Introduction

Even though Milan is the home of two of Europe’s football giants, it may not be the first destination football fans think of when planning a football trip. Of course, San Siro is a football temple that is a must-visit for any football fan, however it is being shared by both AC Milan and Inter, which means only one game per weekend.

Milan is a real football city though, one that breaths football, which culminates in the intense rivalry between working-class Inter and upper-class Milan. At least, that used to be the cultural distinction.

On top of that, there are many possibilities to visit a match just outside the city. These teams may not have the grandeur of the Milan teams, but a match at one of Italy’s typical slightly dilapidated stadiums may go for a completely different experience. And many of the cities these teams are home to are well worth a visit.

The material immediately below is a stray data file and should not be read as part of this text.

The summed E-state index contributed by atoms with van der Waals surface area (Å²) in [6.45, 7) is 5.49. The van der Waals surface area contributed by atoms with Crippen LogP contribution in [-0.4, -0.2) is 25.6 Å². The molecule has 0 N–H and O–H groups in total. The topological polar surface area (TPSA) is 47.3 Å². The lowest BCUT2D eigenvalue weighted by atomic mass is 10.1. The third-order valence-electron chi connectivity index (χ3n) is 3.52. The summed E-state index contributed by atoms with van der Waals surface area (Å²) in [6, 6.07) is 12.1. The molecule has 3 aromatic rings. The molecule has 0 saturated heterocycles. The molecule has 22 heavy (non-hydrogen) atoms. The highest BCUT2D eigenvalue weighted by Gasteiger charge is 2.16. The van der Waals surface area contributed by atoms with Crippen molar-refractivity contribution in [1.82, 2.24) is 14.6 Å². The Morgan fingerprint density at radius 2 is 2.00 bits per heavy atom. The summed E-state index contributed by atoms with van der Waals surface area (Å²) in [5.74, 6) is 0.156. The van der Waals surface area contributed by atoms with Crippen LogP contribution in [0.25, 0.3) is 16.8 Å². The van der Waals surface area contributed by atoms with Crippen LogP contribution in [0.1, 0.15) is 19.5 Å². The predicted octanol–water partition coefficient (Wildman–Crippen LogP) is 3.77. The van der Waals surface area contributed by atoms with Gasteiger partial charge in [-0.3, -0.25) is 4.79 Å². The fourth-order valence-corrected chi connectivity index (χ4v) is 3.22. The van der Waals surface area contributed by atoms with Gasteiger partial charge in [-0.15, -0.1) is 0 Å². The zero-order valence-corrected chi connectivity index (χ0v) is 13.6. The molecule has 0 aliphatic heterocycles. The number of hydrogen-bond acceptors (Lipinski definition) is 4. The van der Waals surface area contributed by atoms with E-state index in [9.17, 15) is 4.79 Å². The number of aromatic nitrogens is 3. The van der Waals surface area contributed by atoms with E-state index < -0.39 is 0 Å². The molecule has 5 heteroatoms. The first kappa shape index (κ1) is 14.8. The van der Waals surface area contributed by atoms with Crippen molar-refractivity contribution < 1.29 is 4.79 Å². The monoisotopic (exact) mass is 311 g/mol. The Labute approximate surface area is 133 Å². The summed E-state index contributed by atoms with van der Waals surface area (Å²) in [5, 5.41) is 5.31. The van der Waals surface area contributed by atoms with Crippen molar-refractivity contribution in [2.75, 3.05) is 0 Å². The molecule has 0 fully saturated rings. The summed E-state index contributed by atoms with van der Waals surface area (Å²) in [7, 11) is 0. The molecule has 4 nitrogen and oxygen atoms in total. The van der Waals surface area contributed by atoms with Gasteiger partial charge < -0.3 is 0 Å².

Bergamo, Parma, and Verona, for example, all boast Serie A teams, are splendid cities, and can be reached by train in 60 to 90 minutes.

For Serie B football one can go to Brescia, Novara or Varese, which are all less than an hour away. And there are also various lower league teams, often with Serie A history, such as Como, Piacenza, and Cremonese.

Each of these destinations offer a completely different experience based on your preferences for stadium size, attendances, quality of football, accessibility, or attractiveness of the host city.

The clubs

AC Milan, FC Internazionale, Atalanta Bergamasca, Chievo Verona, Parma FC, Hellas Verona, Novara Calcio, Brescia Calcio, AC Piacenza, Cremonese, Como, Varese, and AlbinoLeffe.

The cities

Milan has the reputation of being Italy’s business city and is therefore left out of many tourist itineraries. Which is probably fair enough if you are on a one month Euro-trip, but the city is actually a lot nicer than many people think.